(L) Don Macleod (R) Margi Campbell

Acting on mounting ecological concerns, especially over climate change, landowners are signing up to ‘carbon codes’ that reward responsible restoration, protection and use of natural assets such as woodland, peat, soil and waterland.

Regimes such as the Woodland Carbon Code (WCC), helped by wider understanding of the issues, are gaining acceptance as a means to encourage invesment in natural capital, 70 guests heard at ‘Are we on the Road to Net Zero?’, an event co-hosted by Galbraith, the law firm Turcan Connell and the accountants Saffery Champness.

Trees take many years to sequester (capture, remove and store) carbon dioxide, one of the key causes of global warming. Meanwhile, businesses are keen to ‘buy’ into the ability to sequester carbon, to fulfil their climate obligations by offsetting their emission-producing activities.

Because landowners planting trees require more immediate revenue from their land, the WCC issues landowners with pending issuance units (PIUs) soon after trees are planted, offering landowners the opportunity to generate income from their woodland creation.

Producers need to understand their own carbon footprint to sell carbon with confidence, as their access to markets will depend on their ability to show progress towards net zero.

“Management practices must evolve to improve the quality of our natural environment,” said Ian Hope, Head of Rural at Galbraith, which has introduced the Atlas. This is a natural capital report based on specialist research and tailored to guide estate owners and managers through carbon-related opportunities and challenges.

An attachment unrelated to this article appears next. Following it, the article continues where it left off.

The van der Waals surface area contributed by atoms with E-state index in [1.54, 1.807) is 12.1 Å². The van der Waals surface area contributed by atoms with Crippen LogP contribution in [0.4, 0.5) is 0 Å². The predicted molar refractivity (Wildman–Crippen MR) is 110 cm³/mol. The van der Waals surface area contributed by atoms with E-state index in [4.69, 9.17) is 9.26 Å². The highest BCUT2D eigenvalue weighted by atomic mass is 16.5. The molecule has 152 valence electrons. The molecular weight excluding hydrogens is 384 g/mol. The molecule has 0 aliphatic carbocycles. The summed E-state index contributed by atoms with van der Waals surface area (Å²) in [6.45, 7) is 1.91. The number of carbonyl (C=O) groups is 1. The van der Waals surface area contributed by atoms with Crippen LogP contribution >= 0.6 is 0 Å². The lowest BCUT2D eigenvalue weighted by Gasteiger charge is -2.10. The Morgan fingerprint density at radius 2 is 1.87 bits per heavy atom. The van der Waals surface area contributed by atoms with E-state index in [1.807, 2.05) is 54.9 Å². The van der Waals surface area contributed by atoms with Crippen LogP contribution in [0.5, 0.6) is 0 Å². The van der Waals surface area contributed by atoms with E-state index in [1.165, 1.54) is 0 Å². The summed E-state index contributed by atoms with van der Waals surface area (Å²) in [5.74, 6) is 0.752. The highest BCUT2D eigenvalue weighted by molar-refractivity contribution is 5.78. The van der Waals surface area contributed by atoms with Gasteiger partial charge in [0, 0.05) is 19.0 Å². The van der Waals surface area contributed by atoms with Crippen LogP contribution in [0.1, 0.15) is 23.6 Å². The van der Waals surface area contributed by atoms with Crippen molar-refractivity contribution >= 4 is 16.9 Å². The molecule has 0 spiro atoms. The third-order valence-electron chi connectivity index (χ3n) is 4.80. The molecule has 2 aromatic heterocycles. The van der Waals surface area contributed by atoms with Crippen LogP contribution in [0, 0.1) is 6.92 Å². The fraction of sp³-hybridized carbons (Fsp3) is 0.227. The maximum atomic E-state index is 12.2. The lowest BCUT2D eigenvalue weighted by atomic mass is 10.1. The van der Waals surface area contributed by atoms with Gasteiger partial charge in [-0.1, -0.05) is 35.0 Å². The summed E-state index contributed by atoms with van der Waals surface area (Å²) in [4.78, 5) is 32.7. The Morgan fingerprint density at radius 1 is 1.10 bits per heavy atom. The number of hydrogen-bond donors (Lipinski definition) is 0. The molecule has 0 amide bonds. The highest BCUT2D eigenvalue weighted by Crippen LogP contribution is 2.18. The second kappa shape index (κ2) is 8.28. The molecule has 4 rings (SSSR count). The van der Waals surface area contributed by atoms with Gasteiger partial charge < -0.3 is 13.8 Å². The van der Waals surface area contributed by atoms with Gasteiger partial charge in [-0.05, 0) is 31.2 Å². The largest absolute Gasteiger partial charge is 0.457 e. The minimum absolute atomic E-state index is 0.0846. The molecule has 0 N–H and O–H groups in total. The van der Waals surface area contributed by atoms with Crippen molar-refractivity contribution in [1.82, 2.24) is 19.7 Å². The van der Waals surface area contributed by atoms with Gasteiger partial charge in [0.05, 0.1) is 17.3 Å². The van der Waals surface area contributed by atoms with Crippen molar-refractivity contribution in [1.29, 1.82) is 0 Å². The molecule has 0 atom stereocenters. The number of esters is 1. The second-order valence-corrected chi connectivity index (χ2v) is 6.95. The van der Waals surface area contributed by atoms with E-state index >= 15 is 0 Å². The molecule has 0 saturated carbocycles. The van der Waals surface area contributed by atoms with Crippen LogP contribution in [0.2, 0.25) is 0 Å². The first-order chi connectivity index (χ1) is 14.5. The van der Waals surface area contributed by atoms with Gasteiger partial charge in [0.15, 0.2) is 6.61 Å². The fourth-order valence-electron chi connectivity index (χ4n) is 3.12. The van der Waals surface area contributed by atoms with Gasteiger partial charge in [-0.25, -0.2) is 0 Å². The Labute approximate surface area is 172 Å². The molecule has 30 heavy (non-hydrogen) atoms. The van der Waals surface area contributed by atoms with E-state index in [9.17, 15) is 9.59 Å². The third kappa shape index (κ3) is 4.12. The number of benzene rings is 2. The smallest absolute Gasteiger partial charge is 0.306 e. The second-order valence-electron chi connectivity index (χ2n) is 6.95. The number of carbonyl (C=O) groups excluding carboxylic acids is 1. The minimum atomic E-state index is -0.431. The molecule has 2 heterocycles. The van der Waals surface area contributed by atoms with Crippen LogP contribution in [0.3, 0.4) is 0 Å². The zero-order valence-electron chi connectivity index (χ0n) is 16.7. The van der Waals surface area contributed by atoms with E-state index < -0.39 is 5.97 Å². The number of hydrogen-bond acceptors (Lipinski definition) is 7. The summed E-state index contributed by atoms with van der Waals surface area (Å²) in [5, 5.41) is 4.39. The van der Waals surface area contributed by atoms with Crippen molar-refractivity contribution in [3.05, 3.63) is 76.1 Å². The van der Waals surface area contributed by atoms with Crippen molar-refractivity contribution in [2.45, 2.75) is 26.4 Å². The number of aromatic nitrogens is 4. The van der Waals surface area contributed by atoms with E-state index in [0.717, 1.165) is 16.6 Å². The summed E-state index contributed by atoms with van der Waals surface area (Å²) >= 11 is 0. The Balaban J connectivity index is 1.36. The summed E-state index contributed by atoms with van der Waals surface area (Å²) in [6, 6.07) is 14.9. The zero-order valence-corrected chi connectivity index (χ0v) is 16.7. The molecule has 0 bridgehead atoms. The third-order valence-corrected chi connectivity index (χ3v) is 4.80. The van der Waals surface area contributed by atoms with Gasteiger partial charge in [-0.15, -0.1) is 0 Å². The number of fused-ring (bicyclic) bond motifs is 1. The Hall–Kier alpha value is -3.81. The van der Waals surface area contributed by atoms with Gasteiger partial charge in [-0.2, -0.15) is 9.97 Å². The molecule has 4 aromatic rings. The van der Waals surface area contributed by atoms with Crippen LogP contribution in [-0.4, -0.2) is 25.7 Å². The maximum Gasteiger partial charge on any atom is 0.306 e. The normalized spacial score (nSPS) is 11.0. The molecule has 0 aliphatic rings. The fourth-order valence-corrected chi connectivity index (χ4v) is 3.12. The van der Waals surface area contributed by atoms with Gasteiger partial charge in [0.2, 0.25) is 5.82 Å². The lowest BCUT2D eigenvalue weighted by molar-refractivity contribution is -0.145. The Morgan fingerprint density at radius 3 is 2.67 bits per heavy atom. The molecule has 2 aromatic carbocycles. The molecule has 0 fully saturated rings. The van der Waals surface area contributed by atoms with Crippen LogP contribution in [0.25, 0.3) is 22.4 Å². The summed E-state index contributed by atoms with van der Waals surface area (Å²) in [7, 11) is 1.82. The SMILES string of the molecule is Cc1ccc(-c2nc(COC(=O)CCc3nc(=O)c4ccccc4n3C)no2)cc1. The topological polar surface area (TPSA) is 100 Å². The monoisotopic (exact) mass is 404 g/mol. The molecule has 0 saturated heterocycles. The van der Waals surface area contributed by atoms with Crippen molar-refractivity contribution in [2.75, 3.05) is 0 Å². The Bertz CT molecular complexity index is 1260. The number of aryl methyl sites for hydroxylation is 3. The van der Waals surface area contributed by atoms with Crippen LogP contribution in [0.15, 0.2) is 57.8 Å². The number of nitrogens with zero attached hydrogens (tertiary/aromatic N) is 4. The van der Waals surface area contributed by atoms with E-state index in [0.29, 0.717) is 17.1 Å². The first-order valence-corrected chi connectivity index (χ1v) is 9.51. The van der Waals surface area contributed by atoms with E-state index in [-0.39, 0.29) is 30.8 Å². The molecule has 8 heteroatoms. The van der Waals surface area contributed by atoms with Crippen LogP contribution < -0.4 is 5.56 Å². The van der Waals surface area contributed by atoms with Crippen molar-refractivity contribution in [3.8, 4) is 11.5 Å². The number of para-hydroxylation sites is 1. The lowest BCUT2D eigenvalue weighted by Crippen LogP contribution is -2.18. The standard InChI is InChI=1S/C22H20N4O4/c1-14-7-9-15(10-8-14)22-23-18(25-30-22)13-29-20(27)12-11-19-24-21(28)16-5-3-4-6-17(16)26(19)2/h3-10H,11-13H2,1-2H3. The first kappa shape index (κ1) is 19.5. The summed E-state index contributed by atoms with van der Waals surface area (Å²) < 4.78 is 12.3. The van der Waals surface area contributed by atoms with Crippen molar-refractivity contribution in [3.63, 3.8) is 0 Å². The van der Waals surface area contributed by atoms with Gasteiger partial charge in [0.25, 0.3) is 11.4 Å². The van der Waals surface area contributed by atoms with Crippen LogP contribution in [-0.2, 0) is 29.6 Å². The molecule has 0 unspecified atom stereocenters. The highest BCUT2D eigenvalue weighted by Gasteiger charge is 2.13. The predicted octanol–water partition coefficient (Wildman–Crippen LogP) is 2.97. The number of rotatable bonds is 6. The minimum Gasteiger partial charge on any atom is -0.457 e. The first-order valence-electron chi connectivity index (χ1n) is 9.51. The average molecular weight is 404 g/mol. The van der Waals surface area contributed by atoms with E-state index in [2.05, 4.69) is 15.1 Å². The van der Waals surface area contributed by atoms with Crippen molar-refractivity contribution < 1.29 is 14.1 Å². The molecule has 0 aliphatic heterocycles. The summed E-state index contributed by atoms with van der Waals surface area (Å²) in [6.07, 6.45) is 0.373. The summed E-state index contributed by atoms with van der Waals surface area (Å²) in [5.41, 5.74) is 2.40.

Don Macleod, a Turcan Connell partner specialising in rural matters, said a new model was emerging, defining risks and responsibilities, to guide landowners and others. “There’s still a lot of uncertainty, but we’re learning, and can start to weigh the risks,” he said.

Margi Campbell, a partner at Saffery Champness, said HMRC guidance on woodland taxation was lacking and establishing facts was crucial. “When someone asks, ‘Am I liable for tax on this activity?’ the answer is usually, ‘It depends’.”

The treatment of VAT is also an area of uncertainty as in some cases there is a supply of neither goods nor services.

  • Natural Capital: Galbraith’s expert advisers guide our clients in realising value in all land uses – by assessing and measuring natural assets, furthering opportunities in biodiversity net gain, and ensuring stakeholders are rewarded fully for their investment in and contribution to delivering ecosystem services and net-zero outcomes.